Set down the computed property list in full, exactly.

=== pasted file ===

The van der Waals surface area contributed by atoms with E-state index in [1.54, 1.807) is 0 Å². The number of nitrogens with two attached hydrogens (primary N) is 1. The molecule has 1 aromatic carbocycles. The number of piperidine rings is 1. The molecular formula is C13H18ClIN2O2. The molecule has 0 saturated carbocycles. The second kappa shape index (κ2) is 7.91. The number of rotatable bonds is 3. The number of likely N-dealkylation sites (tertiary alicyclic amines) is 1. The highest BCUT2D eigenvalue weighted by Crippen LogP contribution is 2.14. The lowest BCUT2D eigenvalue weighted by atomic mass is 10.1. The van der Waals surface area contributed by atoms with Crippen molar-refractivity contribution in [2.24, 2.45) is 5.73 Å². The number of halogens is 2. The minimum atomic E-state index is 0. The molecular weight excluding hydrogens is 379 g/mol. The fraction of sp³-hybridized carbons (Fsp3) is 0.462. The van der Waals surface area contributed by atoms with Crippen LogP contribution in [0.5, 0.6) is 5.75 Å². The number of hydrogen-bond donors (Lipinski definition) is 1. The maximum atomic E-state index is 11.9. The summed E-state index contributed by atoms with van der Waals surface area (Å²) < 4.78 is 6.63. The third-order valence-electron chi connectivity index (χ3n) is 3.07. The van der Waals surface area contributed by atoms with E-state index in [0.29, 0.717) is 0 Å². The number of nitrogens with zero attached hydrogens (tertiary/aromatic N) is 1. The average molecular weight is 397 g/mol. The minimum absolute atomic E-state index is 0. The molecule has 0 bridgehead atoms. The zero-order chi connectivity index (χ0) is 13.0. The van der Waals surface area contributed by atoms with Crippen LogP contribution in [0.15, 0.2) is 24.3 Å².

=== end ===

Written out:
The van der Waals surface area contributed by atoms with E-state index in [1.54, 1.807) is 0 Å². The number of nitrogens with two attached hydrogens (primary N) is 1. The molecule has 1 aromatic carbocycles. The number of piperidine rings is 1. The molecular formula is C13H18ClIN2O2. The molecule has 0 saturated carbocycles. The second kappa shape index (κ2) is 7.91. The number of rotatable bonds is 3. The number of likely N-dealkylation sites (tertiary alicyclic amines) is 1. The highest BCUT2D eigenvalue weighted by Crippen LogP contribution is 2.14. The lowest BCUT2D eigenvalue weighted by atomic mass is 10.1. The van der Waals surface area contributed by atoms with Crippen molar-refractivity contribution in [2.24, 2.45) is 5.73 Å². The number of halogens is 2. The minimum atomic E-state index is 0. The molecular weight excluding hydrogens is 379 g/mol. The fraction of sp³-hybridized carbons (Fsp3) is 0.462. The van der Waals surface area contributed by atoms with Crippen LogP contribution in [0.5, 0.6) is 5.75 Å². The number of hydrogen-bond donors (Lipinski definition) is 1. The maximum atomic E-state index is 11.9. The summed E-state index contributed by atoms with van der Waals surface area (Å²) < 4.78 is 6.63. The third-order valence-electron chi connectivity index (χ3n) is 3.07. The van der Waals surface area contributed by atoms with E-state index in [0.29, 0.717) is 0 Å². The number of nitrogens with zero attached hydrogens (tertiary/aromatic N) is 1. The average molecular weight is 397 g/mol. The minimum absolute atomic E-state index is 0. The molecule has 0 bridgehead atoms. The zero-order chi connectivity index (χ0) is 13.0. The van der Waals surface area contributed by atoms with Crippen LogP contribution in [0.15, 0.2) is 24.3 Å².